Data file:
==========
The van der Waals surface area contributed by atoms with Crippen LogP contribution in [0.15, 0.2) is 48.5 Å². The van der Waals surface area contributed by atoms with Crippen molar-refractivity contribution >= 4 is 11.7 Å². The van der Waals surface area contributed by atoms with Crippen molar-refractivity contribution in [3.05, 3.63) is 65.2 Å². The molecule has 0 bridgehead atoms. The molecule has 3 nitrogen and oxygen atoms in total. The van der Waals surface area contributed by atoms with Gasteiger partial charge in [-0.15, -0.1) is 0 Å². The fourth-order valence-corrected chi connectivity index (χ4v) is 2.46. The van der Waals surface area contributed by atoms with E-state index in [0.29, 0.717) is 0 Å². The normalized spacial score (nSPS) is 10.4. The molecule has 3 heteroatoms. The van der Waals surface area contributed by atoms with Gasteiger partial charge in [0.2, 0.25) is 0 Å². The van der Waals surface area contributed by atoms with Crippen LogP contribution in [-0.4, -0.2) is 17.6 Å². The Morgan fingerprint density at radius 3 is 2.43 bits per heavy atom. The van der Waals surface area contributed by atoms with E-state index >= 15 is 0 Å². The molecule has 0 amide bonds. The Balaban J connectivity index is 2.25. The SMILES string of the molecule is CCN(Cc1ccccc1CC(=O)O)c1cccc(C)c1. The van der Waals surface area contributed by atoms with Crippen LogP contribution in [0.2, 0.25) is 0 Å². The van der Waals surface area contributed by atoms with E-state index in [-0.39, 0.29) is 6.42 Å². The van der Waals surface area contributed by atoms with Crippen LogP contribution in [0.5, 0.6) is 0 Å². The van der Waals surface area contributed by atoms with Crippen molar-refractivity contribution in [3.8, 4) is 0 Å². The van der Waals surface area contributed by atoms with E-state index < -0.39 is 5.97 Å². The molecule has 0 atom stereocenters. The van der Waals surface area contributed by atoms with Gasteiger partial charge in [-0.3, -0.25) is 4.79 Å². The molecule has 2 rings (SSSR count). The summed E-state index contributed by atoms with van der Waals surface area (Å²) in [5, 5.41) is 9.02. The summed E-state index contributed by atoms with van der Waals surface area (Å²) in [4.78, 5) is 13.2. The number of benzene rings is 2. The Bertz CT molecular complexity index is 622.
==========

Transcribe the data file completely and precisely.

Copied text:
The van der Waals surface area contributed by atoms with Crippen LogP contribution in [0.15, 0.2) is 48.5 Å². The van der Waals surface area contributed by atoms with Crippen molar-refractivity contribution >= 4 is 11.7 Å². The van der Waals surface area contributed by atoms with Crippen molar-refractivity contribution in [3.05, 3.63) is 65.2 Å². The molecule has 0 bridgehead atoms. The molecule has 3 nitrogen and oxygen atoms in total. The van der Waals surface area contributed by atoms with Gasteiger partial charge in [-0.15, -0.1) is 0 Å². The fourth-order valence-corrected chi connectivity index (χ4v) is 2.46. The van der Waals surface area contributed by atoms with E-state index in [0.29, 0.717) is 0 Å². The normalized spacial score (nSPS) is 10.4. The molecule has 3 heteroatoms. The van der Waals surface area contributed by atoms with Gasteiger partial charge in [0.2, 0.25) is 0 Å². The van der Waals surface area contributed by atoms with Crippen LogP contribution in [-0.4, -0.2) is 17.6 Å². The Morgan fingerprint density at radius 3 is 2.43 bits per heavy atom. The van der Waals surface area contributed by atoms with E-state index >= 15 is 0 Å². The molecule has 0 amide bonds. The Balaban J connectivity index is 2.25. The SMILES string of the molecule is CCN(Cc1ccccc1CC(=O)O)c1cccc(C)c1. The van der Waals surface area contributed by atoms with Crippen LogP contribution in [0.2, 0.25) is 0 Å². The van der Waals surface area contributed by atoms with E-state index in [-0.39, 0.29) is 6.42 Å². The van der Waals surface area contributed by atoms with Crippen LogP contribution in [0.5, 0.6) is 0 Å². The van der Waals surface area contributed by atoms with Crippen molar-refractivity contribution in [3.8, 4) is 0 Å². The van der Waals surface area contributed by atoms with E-state index < -0.39 is 5.97 Å². The molecule has 0 atom stereocenters. The van der Waals surface area contributed by atoms with Gasteiger partial charge in [-0.3, -0.25) is 4.79 Å². The molecule has 2 rings (SSSR count). The summed E-state index contributed by atoms with van der Waals surface area (Å²) in [5, 5.41) is 9.02. The summed E-state index contributed by atoms with van der Waals surface area (Å²) in [4.78, 5) is 13.2. The number of benzene rings is 2. The Bertz CT molecular complexity index is 622.